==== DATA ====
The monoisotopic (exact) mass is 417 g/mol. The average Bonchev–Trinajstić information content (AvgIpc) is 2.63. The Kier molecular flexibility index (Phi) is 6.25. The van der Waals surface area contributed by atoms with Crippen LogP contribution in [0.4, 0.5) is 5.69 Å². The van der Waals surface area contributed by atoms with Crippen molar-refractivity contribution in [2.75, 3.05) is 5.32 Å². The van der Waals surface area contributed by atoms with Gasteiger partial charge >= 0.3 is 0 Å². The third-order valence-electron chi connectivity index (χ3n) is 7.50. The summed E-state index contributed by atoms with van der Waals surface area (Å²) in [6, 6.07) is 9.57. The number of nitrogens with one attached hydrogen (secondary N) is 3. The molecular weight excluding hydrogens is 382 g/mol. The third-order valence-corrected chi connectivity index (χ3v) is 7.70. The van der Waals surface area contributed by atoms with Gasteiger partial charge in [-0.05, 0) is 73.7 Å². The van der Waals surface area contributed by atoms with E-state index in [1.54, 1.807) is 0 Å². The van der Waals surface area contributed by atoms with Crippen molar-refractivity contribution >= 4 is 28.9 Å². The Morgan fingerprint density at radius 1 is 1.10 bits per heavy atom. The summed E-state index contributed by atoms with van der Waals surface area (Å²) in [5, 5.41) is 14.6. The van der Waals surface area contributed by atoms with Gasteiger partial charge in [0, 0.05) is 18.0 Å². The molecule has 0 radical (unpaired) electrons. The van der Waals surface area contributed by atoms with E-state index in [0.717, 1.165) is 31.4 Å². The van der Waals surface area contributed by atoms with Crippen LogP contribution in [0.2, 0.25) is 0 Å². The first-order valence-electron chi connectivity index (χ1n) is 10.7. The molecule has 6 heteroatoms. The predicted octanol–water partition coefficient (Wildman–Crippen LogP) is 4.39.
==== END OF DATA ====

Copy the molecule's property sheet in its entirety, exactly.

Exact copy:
The monoisotopic (exact) mass is 417 g/mol. The average Bonchev–Trinajstić information content (AvgIpc) is 2.63. The Kier molecular flexibility index (Phi) is 6.25. The van der Waals surface area contributed by atoms with Crippen LogP contribution in [0.4, 0.5) is 5.69 Å². The van der Waals surface area contributed by atoms with Crippen molar-refractivity contribution in [2.75, 3.05) is 5.32 Å². The van der Waals surface area contributed by atoms with Gasteiger partial charge >= 0.3 is 0 Å². The third-order valence-electron chi connectivity index (χ3n) is 7.50. The summed E-state index contributed by atoms with van der Waals surface area (Å²) in [6, 6.07) is 9.57. The number of nitrogens with one attached hydrogen (secondary N) is 3. The molecular weight excluding hydrogens is 382 g/mol. The third-order valence-corrected chi connectivity index (χ3v) is 7.70. The van der Waals surface area contributed by atoms with Gasteiger partial charge in [-0.05, 0) is 73.7 Å². The van der Waals surface area contributed by atoms with E-state index in [1.54, 1.807) is 0 Å². The van der Waals surface area contributed by atoms with Crippen molar-refractivity contribution >= 4 is 28.9 Å². The Morgan fingerprint density at radius 1 is 1.10 bits per heavy atom. The summed E-state index contributed by atoms with van der Waals surface area (Å²) in [5, 5.41) is 14.6. The van der Waals surface area contributed by atoms with Gasteiger partial charge in [0, 0.05) is 18.0 Å². The molecule has 0 radical (unpaired) electrons. The van der Waals surface area contributed by atoms with E-state index in [0.717, 1.165) is 31.4 Å². The van der Waals surface area contributed by atoms with Crippen LogP contribution in [0.2, 0.25) is 0 Å². The first-order valence-electron chi connectivity index (χ1n) is 10.7. The molecule has 6 heteroatoms. The predicted octanol–water partition coefficient (Wildman–Crippen LogP) is 4.39.